In school, I always struggled with the team project. The idea of collaborating with others and creating a plan for creating the work always seemed to lend itself to a lot of vague discussions followed by one person doing the heavy lifting to get the project across the finish line. In my career, I’ve learned that essentially most of my work life is one big group project. I’m sure we’ve all worked on projects with colleagues that go well and then we’ve worked on some projects that just can never get going or get finished. What are the key features of a successful collaboration versus an unsuccessful one? 

Trust

At the core of a positive collaborative experience is trust. If your team trusts each other, it really does enhance the communication process. In Franklin Covey’s book The Speed of Trust, Covey describes in great detail the benefits of working in a high-trust environment. A few of these benefits include decisions being made faster and the outcomes of these collaborative efforts are more impactful. 

Clarity

What is the purpose of your project or collaborative effort? Is there a specific time when the purpose or objective needs to be completed? Collaborative endeavors that seem to drag on are usually lacking in a clear purpose and a deadline hasn’t been agreed upon. If these two items are taken care of right at the beginning of a project, the team has a better chance of success. Also, each team member should have a clear idea of their purpose for being on the project as well as what is expected 

A Conflict Management Strategy

When collaborating with others, differences of opinion are bound to happen, and having a strategy for managing conflict is helpful to continue to move forward. The first step in managing conflict is to accept it’s happening. If a team tries to ignore the fact there is an issue, this is only going to break any trust within the team that has already been established. Direct communication is generally best between those team members that might be experiencing conflicting views.

Summary

Collaboration is essential in the workplace. As long as teams focus on supporting a high-trust environment, having a clear focus and deadline, and a strategy for managing conflict, any collaborative endeavor can be successful.

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What Would Ted Lasso Say?

Every Friday, my husband and I look forward to getting our two-year-old son into bed so that we can watch Ted Lasso. I didn’t think I would be into this show, but after a few of our friends recommended it, we decided to give it a try. My husband is an avid Manchester United fan and is also pretty familiar with the Premier League, so it’s always interesting to have a discussion with him each week about how the episode reminds him of real players and real leadership situations. I have found myself really enjoying the additional context to Ted Lasso, but I’ve also found myself really enjoying Ted’s leadership style and a few of Ted’s more quotable moments. 

1. “Be a Goldfish.” Ted uses this line when he’s talking to one of his players after he makes a mistake. The reason he gives for the Goldfish being so happy is he has the shortest memory. We all mistakes and don’t we all wish we didn’t. I am definitely one of those people that can overanalyze a bit much sometimes when it comes to my decisions and actions, so keeping this phrase in mind makes me chuckle to myself just a bit when I start getting too wrapped up in the past. This humorous motto is a great reminder not to take our mistakes too seriously and to just let them go.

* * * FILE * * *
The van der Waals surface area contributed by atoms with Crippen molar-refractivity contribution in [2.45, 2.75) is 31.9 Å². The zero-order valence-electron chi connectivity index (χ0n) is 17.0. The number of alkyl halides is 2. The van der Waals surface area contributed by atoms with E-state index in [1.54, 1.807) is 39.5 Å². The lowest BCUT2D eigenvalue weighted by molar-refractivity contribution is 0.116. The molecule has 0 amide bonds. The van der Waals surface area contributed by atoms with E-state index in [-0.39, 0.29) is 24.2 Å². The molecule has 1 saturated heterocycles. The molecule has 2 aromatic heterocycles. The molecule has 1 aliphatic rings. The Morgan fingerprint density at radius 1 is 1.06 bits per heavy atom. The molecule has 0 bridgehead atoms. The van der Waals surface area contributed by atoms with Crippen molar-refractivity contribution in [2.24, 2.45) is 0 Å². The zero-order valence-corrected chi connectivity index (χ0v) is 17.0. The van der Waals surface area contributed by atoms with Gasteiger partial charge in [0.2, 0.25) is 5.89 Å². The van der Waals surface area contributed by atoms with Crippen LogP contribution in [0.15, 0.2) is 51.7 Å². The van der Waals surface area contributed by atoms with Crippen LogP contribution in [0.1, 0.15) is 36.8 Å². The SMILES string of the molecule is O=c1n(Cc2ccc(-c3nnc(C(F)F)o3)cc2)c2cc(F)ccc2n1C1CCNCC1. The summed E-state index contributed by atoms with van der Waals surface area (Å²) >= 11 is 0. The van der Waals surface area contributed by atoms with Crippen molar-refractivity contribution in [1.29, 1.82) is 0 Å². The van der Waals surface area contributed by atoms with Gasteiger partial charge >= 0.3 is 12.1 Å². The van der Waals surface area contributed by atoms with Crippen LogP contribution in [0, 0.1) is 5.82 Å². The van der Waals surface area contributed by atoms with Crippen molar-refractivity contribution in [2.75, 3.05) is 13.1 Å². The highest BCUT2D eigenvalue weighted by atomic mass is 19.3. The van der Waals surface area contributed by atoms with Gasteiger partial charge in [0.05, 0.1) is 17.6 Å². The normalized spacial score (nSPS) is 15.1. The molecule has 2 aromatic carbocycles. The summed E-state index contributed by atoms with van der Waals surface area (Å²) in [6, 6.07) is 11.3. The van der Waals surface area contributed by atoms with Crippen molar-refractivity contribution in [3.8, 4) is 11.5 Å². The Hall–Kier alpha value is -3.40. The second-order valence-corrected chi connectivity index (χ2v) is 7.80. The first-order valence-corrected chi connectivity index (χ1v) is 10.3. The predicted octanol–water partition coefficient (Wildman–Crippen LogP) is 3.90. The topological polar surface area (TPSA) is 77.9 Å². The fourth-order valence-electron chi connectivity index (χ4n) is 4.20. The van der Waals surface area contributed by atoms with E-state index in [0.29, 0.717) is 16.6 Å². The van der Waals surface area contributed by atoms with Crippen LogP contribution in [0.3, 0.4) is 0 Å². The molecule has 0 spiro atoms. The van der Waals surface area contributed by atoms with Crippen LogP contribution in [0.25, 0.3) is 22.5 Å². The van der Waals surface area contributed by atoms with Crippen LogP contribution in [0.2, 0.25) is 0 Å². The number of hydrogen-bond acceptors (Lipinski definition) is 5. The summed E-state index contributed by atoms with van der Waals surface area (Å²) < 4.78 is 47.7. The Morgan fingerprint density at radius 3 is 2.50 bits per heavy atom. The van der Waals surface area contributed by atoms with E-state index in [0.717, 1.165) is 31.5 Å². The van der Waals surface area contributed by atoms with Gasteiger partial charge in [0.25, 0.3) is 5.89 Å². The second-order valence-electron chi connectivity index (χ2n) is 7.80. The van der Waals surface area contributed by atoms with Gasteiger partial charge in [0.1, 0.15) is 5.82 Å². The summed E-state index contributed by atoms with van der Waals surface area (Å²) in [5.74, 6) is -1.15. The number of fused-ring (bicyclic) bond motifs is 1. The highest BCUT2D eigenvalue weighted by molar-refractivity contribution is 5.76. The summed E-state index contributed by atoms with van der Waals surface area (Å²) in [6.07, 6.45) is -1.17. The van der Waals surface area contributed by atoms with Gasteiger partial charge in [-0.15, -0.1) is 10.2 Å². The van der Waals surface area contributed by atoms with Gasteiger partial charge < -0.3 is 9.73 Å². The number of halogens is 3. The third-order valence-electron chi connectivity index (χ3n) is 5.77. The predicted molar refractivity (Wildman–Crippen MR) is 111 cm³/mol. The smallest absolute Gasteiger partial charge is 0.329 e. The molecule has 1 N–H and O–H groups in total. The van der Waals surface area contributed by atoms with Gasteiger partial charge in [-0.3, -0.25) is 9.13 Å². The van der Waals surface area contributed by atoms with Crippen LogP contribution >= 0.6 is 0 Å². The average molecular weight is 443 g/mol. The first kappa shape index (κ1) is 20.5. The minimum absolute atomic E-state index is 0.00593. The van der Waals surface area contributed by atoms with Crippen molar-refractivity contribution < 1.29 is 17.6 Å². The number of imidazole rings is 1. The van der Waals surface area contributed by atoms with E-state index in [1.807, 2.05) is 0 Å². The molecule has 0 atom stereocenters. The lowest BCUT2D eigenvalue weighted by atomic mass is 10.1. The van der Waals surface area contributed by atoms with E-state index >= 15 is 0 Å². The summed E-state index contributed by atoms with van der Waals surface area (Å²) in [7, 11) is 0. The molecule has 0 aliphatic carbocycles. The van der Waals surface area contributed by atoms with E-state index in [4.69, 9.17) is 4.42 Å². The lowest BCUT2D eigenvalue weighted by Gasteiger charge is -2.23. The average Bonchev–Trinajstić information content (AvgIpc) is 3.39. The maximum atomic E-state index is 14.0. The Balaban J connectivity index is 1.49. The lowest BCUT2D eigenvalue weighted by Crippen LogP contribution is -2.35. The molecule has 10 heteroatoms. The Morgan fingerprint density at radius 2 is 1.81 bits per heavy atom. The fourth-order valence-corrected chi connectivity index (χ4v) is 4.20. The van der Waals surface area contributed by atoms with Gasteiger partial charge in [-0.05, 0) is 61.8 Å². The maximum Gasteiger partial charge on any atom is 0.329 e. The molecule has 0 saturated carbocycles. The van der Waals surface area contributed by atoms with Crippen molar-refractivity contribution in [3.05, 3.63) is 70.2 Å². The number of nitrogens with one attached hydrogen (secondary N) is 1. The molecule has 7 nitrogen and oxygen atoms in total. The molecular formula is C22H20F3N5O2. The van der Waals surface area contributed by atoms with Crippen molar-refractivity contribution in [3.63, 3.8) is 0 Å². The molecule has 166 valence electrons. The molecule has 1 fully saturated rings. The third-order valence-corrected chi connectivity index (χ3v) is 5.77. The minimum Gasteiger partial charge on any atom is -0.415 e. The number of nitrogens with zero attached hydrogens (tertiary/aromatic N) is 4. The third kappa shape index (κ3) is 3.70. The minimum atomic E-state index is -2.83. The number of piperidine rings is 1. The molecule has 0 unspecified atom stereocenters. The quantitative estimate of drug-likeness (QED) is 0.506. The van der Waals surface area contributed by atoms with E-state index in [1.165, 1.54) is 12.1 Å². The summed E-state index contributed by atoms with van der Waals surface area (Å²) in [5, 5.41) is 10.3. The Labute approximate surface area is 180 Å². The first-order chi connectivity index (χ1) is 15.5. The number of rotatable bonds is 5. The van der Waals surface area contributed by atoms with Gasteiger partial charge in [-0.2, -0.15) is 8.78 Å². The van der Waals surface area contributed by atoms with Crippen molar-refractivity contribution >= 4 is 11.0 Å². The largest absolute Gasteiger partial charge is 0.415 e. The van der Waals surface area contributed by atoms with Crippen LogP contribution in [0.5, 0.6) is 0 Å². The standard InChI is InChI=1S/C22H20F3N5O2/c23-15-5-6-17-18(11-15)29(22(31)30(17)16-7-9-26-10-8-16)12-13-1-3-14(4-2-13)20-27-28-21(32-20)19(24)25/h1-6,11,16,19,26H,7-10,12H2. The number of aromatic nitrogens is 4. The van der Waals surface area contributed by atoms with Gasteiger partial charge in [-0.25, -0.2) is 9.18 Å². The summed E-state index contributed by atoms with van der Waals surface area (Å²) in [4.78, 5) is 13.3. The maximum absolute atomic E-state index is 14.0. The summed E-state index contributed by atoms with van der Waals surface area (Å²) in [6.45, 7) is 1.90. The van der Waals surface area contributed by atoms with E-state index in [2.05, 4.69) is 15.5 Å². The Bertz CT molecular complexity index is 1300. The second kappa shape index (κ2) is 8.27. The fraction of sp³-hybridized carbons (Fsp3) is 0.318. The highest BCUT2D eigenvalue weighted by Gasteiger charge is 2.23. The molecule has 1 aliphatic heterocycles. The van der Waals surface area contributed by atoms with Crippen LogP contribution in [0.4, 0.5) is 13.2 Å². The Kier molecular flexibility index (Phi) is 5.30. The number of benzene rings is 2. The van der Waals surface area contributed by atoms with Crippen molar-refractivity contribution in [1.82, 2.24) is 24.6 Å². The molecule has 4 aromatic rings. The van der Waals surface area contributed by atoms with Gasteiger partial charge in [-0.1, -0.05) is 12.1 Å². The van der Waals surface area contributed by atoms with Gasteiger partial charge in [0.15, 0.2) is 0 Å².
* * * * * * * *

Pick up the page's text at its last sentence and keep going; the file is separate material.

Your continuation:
2. “It’s about helping these young fellas be the best versions of themselves on and off the field.” In season one, it’s amazing how much vitriol is slung at Ted from the stands, from the streets, from his team, and secretly from his manager. Despite the insults and negative attitudes, Ted pushes on while optimistically pursuing his dream of making the players versions of themselves. Although he’s a fictional character, I can’t help but imagine what it might be like to be a coach of a sports team and constantly having your decisions second-guessed and criticized in a very public way. Although it seems painful, Ted is never deterred by the public’s review of his performance, he remains focused on his purpose with the team: making them “the best versions of themselves.” 

3. It’s okay if people underestimate you. One of my favorite moments in season one is when the audience finds out that Ted has a hidden talent when it comes to darts. He uses this time to shine to the benefit of his boss. From time to time, I think all of us need to have our egos stroked, but I find it interesting that Ted only uses his talent to shine when it is for the purpose of serving another.

I know I can fall into the trap of taking myself too seriously sometimes and I’m glad that I have a weekly reminder from Ted Lasso that as I pursue some of my biggest goals, I don’t have to lose sight of having a little fun along the way. If you haven’t checked out Ted Lasso, I hope you might watch a few episodes and see if you can glean a few great insights as to how to have a little more fun as you play the game of life. I know I have.